In response to the US’s sanctions against the Nord Stream 2 project, which halted pipe-laying operations in the Baltic Sea in a mere day, Russia could expand its list of US citizens who are banned from entering the country, Russian Deputy Foreign Minister Sergey Ryabkov told Russian Interfax news agency.
Unlike the US’s blacklists, Russia’s lists are not public. Thus the people on the list will only find out about it when they try to cross the border, Ryabkov explained.
“The people who were the most active in promoting this specific decision and other sanction initiatives to the administration, and there are many of them – these people should not expect to be able to travel freely – as every American considers normal and natural for themselves – through our country,” he explained.
Russia’s retaliatory measures will not affect American businessmen who are working on projects in the real sector, the deputy minister promised: “That would go against the policy of our country’s leadership to attract to Russia foreign investments, normal and healthy cooperation with all partners who are interested in it”.
“As for economic measures as a response to the unlawful American sanctions, these measures have long been implemented, they are in effect, they affect the import of certain types of goods from the US,” Ryabkov noted, emphasizing that the counter-sanctions would not damage Russian consumers or the Russian market, but would nevertheless be “felt” by the American product manufacturers.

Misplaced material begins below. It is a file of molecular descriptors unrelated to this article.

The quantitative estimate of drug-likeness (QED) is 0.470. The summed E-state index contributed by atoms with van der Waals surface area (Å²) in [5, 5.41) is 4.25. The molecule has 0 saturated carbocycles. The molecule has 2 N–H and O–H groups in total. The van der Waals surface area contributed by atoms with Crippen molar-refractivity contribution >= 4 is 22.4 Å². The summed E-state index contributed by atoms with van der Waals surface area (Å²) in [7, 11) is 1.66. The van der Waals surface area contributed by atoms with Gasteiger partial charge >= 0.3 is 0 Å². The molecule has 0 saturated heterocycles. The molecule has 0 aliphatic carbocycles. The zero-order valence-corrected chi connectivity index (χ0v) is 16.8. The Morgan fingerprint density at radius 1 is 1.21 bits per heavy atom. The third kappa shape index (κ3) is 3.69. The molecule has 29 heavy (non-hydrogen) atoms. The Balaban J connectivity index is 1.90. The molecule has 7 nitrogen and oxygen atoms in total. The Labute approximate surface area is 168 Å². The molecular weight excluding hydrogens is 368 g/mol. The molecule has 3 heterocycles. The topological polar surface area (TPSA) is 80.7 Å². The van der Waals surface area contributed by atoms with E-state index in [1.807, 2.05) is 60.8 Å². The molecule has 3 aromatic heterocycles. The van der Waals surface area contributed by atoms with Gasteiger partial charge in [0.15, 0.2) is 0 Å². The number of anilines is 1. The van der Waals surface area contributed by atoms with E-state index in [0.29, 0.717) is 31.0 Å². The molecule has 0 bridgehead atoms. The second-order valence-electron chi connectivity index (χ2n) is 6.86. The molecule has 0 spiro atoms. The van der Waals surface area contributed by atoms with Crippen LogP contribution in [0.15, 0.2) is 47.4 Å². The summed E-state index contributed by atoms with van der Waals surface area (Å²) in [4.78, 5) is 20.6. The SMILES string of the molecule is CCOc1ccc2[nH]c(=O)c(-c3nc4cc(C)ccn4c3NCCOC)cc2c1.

Russia hopes to be able to resolve the Nord Stream 2 issue with help from the EU, said Vice Prime Minister Dmitry Kozak on Wednesday. “Economic interest will make a way,” because Russian gas is 30% cheaper than the LNG that the US is offering, he added.
Russian Prime Minister Dmitry Medvedev said on Monday that there has been “no catastrophe” with the $10 billion projects. According to Medvedev, the sanctions will delay construction by no more than a few months. “A month there, a month back, it’s no big deal,” said Medvedev.
But Russia does not have its own pipe-laying vessel capable of completing the Nord Stream 2 gas pipeline instead of the ship belonging to the Swiss company Allseas, which ceased its operations in the Baltic Sea due to US sanctions, noted Alexey Rakhmanov, head of the United Shipbuilding Corporation, on Tuesday.
According to him, such a vessel could take one and a half to two years to design and 3-4 years to build. “Unfortunately, for us, as always, it will be something made from nothing, and so we won’t get out of this in a shorter time frame,” the senior manager warned.